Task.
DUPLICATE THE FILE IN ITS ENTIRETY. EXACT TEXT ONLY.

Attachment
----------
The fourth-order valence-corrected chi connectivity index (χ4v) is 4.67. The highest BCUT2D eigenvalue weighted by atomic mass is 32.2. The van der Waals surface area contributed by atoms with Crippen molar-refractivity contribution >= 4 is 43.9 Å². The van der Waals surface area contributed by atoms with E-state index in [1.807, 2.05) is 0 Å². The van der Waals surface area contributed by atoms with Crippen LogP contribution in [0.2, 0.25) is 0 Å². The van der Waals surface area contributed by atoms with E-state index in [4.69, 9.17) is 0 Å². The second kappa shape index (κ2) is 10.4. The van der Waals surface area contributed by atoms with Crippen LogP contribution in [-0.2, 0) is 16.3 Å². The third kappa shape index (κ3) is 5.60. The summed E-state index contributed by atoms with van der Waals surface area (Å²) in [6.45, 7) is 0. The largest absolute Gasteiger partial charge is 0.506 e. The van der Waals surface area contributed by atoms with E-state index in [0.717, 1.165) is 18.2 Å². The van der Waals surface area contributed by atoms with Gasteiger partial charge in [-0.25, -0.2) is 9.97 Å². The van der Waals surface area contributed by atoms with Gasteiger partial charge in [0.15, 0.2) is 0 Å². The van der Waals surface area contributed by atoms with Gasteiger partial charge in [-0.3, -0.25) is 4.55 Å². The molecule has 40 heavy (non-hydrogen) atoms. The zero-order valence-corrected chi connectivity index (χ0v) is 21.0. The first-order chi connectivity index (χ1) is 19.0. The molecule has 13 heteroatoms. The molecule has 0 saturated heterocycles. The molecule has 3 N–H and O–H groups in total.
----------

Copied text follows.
The fourth-order valence-corrected chi connectivity index (χ4v) is 4.67. The highest BCUT2D eigenvalue weighted by atomic mass is 32.2. The van der Waals surface area contributed by atoms with Crippen molar-refractivity contribution >= 4 is 43.9 Å². The van der Waals surface area contributed by atoms with E-state index in [1.807, 2.05) is 0 Å². The van der Waals surface area contributed by atoms with Crippen LogP contribution in [0.2, 0.25) is 0 Å². The van der Waals surface area contributed by atoms with E-state index in [4.69, 9.17) is 0 Å². The second kappa shape index (κ2) is 10.4. The van der Waals surface area contributed by atoms with Crippen LogP contribution in [-0.2, 0) is 16.3 Å². The third kappa shape index (κ3) is 5.60. The summed E-state index contributed by atoms with van der Waals surface area (Å²) in [6.45, 7) is 0. The largest absolute Gasteiger partial charge is 0.506 e. The van der Waals surface area contributed by atoms with E-state index in [0.717, 1.165) is 18.2 Å². The van der Waals surface area contributed by atoms with Gasteiger partial charge in [-0.25, -0.2) is 9.97 Å². The van der Waals surface area contributed by atoms with Gasteiger partial charge in [0.15, 0.2) is 0 Å². The van der Waals surface area contributed by atoms with Gasteiger partial charge in [-0.3, -0.25) is 4.55 Å². The molecule has 40 heavy (non-hydrogen) atoms. The zero-order valence-corrected chi connectivity index (χ0v) is 21.0. The first-order chi connectivity index (χ1) is 19.0. The molecule has 13 heteroatoms. The molecule has 0 saturated heterocycles. The molecule has 3 N–H and O–H groups in total.